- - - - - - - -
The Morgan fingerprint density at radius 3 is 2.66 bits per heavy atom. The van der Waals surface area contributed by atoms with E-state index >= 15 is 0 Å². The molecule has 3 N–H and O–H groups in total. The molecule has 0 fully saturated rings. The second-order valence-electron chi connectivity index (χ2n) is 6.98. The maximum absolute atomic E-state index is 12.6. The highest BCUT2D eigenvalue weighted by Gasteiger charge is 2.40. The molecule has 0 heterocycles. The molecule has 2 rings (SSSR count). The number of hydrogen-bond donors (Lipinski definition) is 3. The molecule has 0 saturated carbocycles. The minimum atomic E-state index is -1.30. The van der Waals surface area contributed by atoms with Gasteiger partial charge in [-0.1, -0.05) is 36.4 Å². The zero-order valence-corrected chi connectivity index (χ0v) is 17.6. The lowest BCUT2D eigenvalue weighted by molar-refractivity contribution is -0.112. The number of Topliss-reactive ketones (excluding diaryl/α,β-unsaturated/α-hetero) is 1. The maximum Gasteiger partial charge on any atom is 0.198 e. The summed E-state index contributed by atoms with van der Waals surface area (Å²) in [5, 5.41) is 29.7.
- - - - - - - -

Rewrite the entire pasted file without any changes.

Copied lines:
The Morgan fingerprint density at radius 3 is 2.66 bits per heavy atom. The van der Waals surface area contributed by atoms with E-state index >= 15 is 0 Å². The molecule has 3 N–H and O–H groups in total. The molecule has 0 fully saturated rings. The second-order valence-electron chi connectivity index (χ2n) is 6.98. The maximum absolute atomic E-state index is 12.6. The highest BCUT2D eigenvalue weighted by Gasteiger charge is 2.40. The molecule has 0 heterocycles. The molecule has 2 rings (SSSR count). The number of hydrogen-bond donors (Lipinski definition) is 3. The molecule has 0 saturated carbocycles. The minimum atomic E-state index is -1.30. The van der Waals surface area contributed by atoms with Gasteiger partial charge in [-0.1, -0.05) is 36.4 Å². The zero-order valence-corrected chi connectivity index (χ0v) is 17.6. The lowest BCUT2D eigenvalue weighted by molar-refractivity contribution is -0.112. The number of Topliss-reactive ketones (excluding diaryl/α,β-unsaturated/α-hetero) is 1. The maximum Gasteiger partial charge on any atom is 0.198 e. The summed E-state index contributed by atoms with van der Waals surface area (Å²) in [5, 5.41) is 29.7.